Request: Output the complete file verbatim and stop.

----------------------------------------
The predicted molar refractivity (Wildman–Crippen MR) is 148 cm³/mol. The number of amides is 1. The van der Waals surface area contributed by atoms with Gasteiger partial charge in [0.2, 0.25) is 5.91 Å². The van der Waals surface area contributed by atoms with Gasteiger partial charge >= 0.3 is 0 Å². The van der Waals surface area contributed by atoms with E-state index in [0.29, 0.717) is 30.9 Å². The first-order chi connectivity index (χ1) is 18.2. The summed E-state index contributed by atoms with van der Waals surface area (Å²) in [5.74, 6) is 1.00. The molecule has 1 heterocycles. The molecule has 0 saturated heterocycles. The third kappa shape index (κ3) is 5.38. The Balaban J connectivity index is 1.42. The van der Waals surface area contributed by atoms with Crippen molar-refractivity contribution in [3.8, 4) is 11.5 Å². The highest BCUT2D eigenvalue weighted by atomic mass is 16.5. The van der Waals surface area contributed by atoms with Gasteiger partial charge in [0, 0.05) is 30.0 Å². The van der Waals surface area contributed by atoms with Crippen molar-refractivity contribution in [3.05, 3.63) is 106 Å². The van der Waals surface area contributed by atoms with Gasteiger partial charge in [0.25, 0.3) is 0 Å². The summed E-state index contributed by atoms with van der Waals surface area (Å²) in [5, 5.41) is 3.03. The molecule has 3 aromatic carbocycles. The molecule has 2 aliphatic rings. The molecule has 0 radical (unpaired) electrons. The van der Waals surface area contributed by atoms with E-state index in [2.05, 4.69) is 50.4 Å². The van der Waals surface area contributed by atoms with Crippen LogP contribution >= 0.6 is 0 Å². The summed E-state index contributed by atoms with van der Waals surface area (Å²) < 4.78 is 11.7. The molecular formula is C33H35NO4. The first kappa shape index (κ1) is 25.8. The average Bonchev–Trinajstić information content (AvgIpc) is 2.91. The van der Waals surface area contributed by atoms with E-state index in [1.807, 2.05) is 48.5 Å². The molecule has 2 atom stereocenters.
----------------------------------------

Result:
The predicted molar refractivity (Wildman–Crippen MR) is 148 cm³/mol. The number of amides is 1. The van der Waals surface area contributed by atoms with Gasteiger partial charge in [0.2, 0.25) is 5.91 Å². The van der Waals surface area contributed by atoms with Gasteiger partial charge >= 0.3 is 0 Å². The van der Waals surface area contributed by atoms with E-state index in [0.29, 0.717) is 30.9 Å². The first-order chi connectivity index (χ1) is 18.2. The summed E-state index contributed by atoms with van der Waals surface area (Å²) in [5.74, 6) is 1.00. The molecule has 1 heterocycles. The molecule has 0 saturated heterocycles. The third kappa shape index (κ3) is 5.38. The Balaban J connectivity index is 1.42. The van der Waals surface area contributed by atoms with Crippen molar-refractivity contribution in [3.8, 4) is 11.5 Å². The highest BCUT2D eigenvalue weighted by atomic mass is 16.5. The van der Waals surface area contributed by atoms with Gasteiger partial charge in [0, 0.05) is 30.0 Å². The van der Waals surface area contributed by atoms with Crippen molar-refractivity contribution in [3.05, 3.63) is 106 Å². The van der Waals surface area contributed by atoms with Gasteiger partial charge in [0.25, 0.3) is 0 Å². The summed E-state index contributed by atoms with van der Waals surface area (Å²) in [5, 5.41) is 3.03. The molecule has 3 aromatic carbocycles. The molecule has 2 aliphatic rings. The molecule has 0 radical (unpaired) electrons. The van der Waals surface area contributed by atoms with E-state index in [2.05, 4.69) is 50.4 Å². The van der Waals surface area contributed by atoms with Crippen LogP contribution >= 0.6 is 0 Å². The summed E-state index contributed by atoms with van der Waals surface area (Å²) < 4.78 is 11.7. The molecular formula is C33H35NO4. The first kappa shape index (κ1) is 25.8. The average Bonchev–Trinajstić information content (AvgIpc) is 2.91. The van der Waals surface area contributed by atoms with E-state index in [1.807, 2.05) is 48.5 Å². The molecule has 2 atom stereocenters.